1. Check yourself. Prior to assuming the individual you are seeking to manage is narcissistic, take a look at yourself and your approach to ensure your management style is not creating a defensive reaction in your employees. Key tip: If you struggle to manage all your employees and think they all have significant pathological personality problems, it may be an appropriate time for self-reflection.
2. Clearly identify your objectives. What are the goals and objectives you need to accomplish to meet the mission of your agency? In which areas is the employee demonstrating an inability to perform? What needs to change in order for the employee to be successful? Attempt to be objective and separate your own emotional reaction to the employee. What specifically do you need the employee to do/change in order for the organization to be successful?
3. Be concrete and clear with expectations. Engage in all conversations with respect and empathy, but stay focused on what needs to change in order for the employee to meet the goals and expectations of the organization.
4. Align with the leadership team on expectations and boundaries. If the employee is able to go above the supervisor’s head and get an exception or special treatment, the situation will be exacerbated and create further toxicity within the organization. The rules and boundaries must be clear, consistent and aligned with the leadership team.
5. Be consistent. The expectations need to be consistent not only for the employee causing the challenging dynamic, but for all employees. Attempt to keep rules, boundaries and expectations consistent across the board with employees to minimize special treatment and favoritism.
6. Follow through on consequences for not meeting expectations. Ensure goals and expectations are being met. If the expectations are not met, follow up promptly.
7. Stay focused. Do not let yourself be swayed by emotion or manipulation. Stay focused on the facts and the key tasks, objections and goals of the organization. Refer back to the facts and make the decision off the facts, not the emotional persuasion of the employee.
8. Remember your role. As a supervisor or leader, your role is to support the mission, purpose and goals to be accomplished. Stay focused on supporting your employees with the key objective being to meet the goals and objectives of the agency, not the personal goals of individual employees.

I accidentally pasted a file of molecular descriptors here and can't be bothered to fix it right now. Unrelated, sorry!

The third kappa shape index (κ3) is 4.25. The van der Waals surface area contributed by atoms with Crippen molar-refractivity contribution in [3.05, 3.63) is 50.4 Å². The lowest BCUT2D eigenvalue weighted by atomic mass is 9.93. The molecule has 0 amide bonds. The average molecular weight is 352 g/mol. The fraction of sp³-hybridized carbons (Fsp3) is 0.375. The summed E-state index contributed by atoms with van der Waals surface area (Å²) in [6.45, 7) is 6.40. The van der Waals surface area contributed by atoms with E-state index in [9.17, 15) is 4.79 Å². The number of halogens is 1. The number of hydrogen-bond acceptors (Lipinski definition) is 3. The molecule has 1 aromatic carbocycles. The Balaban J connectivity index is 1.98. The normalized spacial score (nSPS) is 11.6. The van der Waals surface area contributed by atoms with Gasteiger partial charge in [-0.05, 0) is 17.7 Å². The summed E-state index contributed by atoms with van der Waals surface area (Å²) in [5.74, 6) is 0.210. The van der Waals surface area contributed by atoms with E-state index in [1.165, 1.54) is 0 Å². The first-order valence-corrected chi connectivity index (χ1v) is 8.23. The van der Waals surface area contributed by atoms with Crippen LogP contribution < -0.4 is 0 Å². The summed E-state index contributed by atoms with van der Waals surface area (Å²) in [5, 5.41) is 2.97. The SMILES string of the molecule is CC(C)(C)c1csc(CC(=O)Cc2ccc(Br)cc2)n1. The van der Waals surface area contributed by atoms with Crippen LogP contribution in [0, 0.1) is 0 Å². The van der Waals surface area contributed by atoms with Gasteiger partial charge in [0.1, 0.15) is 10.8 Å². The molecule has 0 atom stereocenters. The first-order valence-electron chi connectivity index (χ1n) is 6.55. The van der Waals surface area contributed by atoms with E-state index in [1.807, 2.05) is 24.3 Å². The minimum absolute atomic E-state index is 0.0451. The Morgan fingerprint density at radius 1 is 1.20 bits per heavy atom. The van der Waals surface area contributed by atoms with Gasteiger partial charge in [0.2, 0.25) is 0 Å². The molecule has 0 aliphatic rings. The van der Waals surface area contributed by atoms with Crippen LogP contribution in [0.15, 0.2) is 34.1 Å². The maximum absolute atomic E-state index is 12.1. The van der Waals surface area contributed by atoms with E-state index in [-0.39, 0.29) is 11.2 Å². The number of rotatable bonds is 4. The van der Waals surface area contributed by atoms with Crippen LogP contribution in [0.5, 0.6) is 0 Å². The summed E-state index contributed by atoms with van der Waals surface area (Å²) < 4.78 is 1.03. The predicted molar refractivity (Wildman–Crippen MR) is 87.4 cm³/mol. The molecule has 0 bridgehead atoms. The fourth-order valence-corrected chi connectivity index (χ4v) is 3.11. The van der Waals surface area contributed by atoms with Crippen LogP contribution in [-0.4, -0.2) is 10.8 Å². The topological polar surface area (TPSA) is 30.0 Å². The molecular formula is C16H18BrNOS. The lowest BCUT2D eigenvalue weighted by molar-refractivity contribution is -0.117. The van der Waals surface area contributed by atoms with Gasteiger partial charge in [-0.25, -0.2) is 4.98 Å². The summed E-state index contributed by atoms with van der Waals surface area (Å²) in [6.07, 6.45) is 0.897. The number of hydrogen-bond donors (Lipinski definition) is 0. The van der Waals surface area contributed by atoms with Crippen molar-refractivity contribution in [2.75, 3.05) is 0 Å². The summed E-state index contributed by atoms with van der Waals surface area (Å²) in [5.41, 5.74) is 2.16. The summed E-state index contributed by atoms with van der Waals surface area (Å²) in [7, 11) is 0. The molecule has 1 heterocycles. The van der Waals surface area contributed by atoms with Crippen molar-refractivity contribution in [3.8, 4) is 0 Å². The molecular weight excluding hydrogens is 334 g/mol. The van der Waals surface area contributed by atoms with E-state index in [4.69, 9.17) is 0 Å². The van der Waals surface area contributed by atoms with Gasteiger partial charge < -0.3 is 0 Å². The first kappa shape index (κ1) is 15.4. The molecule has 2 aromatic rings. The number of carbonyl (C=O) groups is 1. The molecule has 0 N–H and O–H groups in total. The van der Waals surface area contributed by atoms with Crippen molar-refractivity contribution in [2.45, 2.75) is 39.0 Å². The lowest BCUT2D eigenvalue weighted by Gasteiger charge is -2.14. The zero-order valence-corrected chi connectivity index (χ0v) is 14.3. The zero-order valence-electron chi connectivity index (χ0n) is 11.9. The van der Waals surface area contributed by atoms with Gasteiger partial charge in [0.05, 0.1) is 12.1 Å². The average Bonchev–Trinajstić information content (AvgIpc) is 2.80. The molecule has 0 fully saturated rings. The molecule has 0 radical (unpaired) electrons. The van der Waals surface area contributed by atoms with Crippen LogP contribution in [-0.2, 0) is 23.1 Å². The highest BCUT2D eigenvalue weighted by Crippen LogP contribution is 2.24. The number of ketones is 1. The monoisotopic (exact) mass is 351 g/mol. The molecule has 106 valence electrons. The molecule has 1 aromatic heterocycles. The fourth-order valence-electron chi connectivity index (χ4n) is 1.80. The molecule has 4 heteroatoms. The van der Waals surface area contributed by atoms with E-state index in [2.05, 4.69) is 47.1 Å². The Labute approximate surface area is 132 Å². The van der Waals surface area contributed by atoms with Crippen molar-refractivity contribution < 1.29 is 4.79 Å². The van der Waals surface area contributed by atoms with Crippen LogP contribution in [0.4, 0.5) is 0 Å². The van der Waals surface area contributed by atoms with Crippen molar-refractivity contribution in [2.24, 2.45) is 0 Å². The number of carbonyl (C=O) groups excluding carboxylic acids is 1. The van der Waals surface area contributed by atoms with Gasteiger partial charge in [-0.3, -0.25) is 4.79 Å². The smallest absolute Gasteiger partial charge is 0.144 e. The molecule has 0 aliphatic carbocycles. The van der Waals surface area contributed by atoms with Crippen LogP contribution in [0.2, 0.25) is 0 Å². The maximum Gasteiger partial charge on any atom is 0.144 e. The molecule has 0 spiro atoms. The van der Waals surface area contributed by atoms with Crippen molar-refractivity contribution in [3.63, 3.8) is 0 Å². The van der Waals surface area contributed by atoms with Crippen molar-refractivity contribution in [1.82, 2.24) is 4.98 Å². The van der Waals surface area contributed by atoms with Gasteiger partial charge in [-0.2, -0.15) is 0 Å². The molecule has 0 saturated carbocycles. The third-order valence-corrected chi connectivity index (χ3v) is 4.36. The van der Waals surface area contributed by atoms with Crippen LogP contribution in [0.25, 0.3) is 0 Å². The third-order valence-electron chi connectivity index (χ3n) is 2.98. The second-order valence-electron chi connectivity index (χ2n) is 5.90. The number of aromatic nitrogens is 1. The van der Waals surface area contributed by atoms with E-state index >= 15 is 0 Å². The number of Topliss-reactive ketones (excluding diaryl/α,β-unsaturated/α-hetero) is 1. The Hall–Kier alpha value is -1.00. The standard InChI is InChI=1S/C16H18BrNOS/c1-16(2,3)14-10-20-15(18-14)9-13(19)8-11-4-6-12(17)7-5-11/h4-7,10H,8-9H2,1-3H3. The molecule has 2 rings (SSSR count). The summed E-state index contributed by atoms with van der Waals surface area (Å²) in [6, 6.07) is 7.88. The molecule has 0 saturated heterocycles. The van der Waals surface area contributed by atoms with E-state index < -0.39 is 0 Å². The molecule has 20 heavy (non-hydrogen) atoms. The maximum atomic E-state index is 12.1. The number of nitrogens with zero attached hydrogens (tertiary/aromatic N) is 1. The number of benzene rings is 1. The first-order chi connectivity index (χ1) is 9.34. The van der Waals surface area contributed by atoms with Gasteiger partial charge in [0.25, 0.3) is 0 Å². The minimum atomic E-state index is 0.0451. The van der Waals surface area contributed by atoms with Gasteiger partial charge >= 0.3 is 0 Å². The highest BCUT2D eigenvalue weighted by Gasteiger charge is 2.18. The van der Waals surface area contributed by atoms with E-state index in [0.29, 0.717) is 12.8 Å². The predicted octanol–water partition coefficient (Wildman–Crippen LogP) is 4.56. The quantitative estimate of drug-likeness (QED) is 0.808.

9. Be willing to part ways. If the employee is unable to collaborate with the team to successfully perform the functions of the job, be willing to part ways. Excellent leaders and supervisors will provide empathetic, respectful and considerate support to their employees to ensure their success. However, they must also understand the appropriate time when an employee has personality traits that are interfering with success of the organization and may need to make the decision to part ways.
Note: Shana will cover personality disorders and several other topics during Managing Employees With Mental Health Challenges During the COVID-19 Pandemic on August 26, 1-4:30 pm ET. firstname.lastname@example.org
1 Mitra, P. (2020, April 15). Narcissistic Personality Disorder. Retrieved July 20, 2020, from https://www.statpearls.com/kb/viewarticle/27055
2 Stinson, F., Dawson, D., Goldstein, R., Chou, S., Huang, B., Smith, S., . . . Grant, B. (2008, July). Prevalence, correlates, disability, and comorbidity of DSM-IV narcissistic personality disorder: Results from the wave 2 national epidemiologic survey on alcohol and related conditions. Retrieved July 20, 2020, from https://www.ncbi.nlm.nih.gov/pmc/articles/PMC2669224/
3 Narcissistic personality disorder. (2017, November 18). Retrieved July 20, 2020, from https://www.mayoclinic.org/diseases-conditions/narcissistic-personality-disorder/symptoms-causes/syc-20366662